Given the continuing fragmentation of entertainment and fame, it makes sense that a handful of TV shows – the vehicles for so many “what happened to them?” stars – have explored the tragicomedy of obsolescence. HBO Max’s excellent Hacks depicts a Joan Rivers-esque comic stranded in Vegas and enlivened by a zillennial writer’s assistant. Peacock’s Girls5eva follows a Y2K girl group gifted new cachet when a sample of their one hit goes viral. ABC’s Queens applied a similar formula to a 90s girl hip-hop group, while Fox’s dramedy The Big Leap pitted embittered dreamers against each other in a fictional dance competition show.
For the cast of Step Right Up, a fictional 00s network sitcom in the new Hulu comedy Reboot, a reprieve from irrelevance comes in the form of a surprise revival. This is a boon for actor Clay Barber (Johnny Knoxville), a caustic former addict who struggled without the structure of a network job. It’s a desperately needed opportunity for Bree Marie Jensen (Judy Greer), whose hopes for stardom faded at age 30. It’s a chance for redemption for Reed Sterling (Keegan-Michael Key), the would-be breakout star who tanked the show for a shot at the movies and now finds himself bringing up his Yale drama school degree in auditions for bit parts. Hapless former child star Zack Johnson (Calum Worthy), a Peter Pan figure coasting on derivative kids movies and direct-to-fan schemes, is just happy to be included.
Reboot, created by the Modern Family co-creator Steven Levitan, is a straightforwardly meta project: a sitcom that pokes fun at networks, the changing business of television and the beats of the sitcom itself. “Let’s remake something original!” declares a Hulu executive as he greenlights the Step Right Up reboot pitch from Hannah (Rachel Bloom, always compelling), a self-marketed “queer feminist film-maker” whose first project was an indie feature called Cunt Saw. Another fictional Hulu executive lists the real reasons why a reboot makes good, if creatively dead, business sense: Fuller House, Saved by the Bell, iCarly, Gilmore Girls, Gossip Girl, Party of Five, Party Down, Boy Meets World, How I Met Your Father and The Wonder Years, among others. Hollywood’s nostalgia bait is ripe for parody, and Reboot’s riffing on how such a resuscitation would jolt those involved, for worse and often for better, is never less than intriguing as a premise. It gives Reboot a winning edge and consistent heart, even if it can’t decide how much of a sitcom it wants to be.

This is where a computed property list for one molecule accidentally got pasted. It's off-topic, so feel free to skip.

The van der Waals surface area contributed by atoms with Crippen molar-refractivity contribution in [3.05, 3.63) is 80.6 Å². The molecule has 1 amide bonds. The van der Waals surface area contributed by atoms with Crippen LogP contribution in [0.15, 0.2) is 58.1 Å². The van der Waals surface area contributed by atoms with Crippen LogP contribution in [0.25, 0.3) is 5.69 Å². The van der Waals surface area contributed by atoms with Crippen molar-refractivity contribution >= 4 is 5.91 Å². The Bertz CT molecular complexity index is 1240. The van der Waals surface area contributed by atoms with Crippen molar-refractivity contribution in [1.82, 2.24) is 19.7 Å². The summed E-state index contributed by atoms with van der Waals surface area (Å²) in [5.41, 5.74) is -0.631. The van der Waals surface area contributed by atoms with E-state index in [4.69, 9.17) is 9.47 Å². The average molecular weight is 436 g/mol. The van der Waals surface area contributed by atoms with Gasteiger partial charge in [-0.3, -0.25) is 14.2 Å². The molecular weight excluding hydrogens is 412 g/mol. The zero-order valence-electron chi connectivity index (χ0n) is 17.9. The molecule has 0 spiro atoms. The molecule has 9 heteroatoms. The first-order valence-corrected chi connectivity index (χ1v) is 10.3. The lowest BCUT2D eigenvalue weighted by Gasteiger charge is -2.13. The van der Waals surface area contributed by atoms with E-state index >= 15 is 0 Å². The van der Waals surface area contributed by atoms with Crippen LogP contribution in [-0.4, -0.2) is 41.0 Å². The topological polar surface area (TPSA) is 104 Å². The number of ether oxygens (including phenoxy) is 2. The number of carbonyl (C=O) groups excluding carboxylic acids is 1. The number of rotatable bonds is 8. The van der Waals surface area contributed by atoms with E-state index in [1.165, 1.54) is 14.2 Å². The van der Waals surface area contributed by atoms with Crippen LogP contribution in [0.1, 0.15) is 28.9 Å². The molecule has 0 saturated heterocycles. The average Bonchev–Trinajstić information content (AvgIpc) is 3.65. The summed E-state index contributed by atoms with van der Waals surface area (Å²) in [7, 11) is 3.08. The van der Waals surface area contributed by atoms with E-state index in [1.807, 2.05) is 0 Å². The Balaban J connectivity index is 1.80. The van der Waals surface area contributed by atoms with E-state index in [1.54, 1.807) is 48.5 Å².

The A-plot of the eight 25-minute episodes made available for review is essentially everyone learning to work together after 15 years of estrangement. Former couple Reed and Bree handle dormant chemistry. Bree, insecure about her age, stews about the casting of beautiful twentysomething Timberly (Alyah Chanelle Scott), who brings a large following from her time on fictional reality show Fuckbuddy Mountain – a routinely funny concept run into the ground. Hannah has her own reasons for refashioning a sitcom without the expectations of wholesomeness; said reasons are revealed after the hiring of original showrunner Gordon (Paul Reiser), whose sense of humor is stuck in the 80s, at best. Hannah and Gordon reckon with fraught personal history and contrasting sensibilities: sensitivity and identity-signaling informed by the internet, respect for television’s roots as a workingman’s profession.
Reboot is at its best when it takes shots at a business that could withstand more of them, leaning into the meta spiral of a show about a show. Fictional Hulu executives are petty revolving doors. Silicon Valley grinder turned nervous Hulu exec Elaine (Krista Marie Yu, delivering the best comedic performance of the series) confesses that she’s “new to humor” before announcing that she’s vice-president of comedy. The writer’s room, a mix of younger woke stereotypes and old guard joke machines, can feel self-congratulatory but takes fair shots at everyone in the business of making entertainment.
Handling the meta-sitcom is trickier; Reboot struggles to differentiate its fictional stars from the caricatures they play, on Step Right Up and off. Key’s performance is often overdrawn, which works in comedy bits reminiscent of Key & Peele sketches – Reed unwittingly taking on schoolchildren in basketball, or any time he breaks out his “black character” voice. Knoxville is winning as Clay, even if he remains mostly a lewd, awkwardly sober shell. Greer, always endearing and deserving of a main role, adds depth to a character who barely evolves beyond a flighty, if talented, stereotype. Reboot does a better job inverting Gordon’s character from a chauvinistic TV veteran who conflates (and relishes) offense for humor into someone evolving on the job. None of the Step Right Up cast are quite sure how to exist as normal adults, let alone ones grappling with expired dreams, and Reboot drags in sketching them in as real people beyond their bits.
It’s indicative of the show’s general unevenness – like many a millennial reboot, Reboot feels stuck in arrested development, unsure of whom it’s for. Is it a sitcom about a sitcom? A satire of the stale streaming business? A naturalistic comedy about second chances? The jokes work often enough, and the overall tone is sufficiently breezy, to merit more opportunities for an answer.
Reboot is now available on Hulu and Disney+ in the US with a UK date to be announced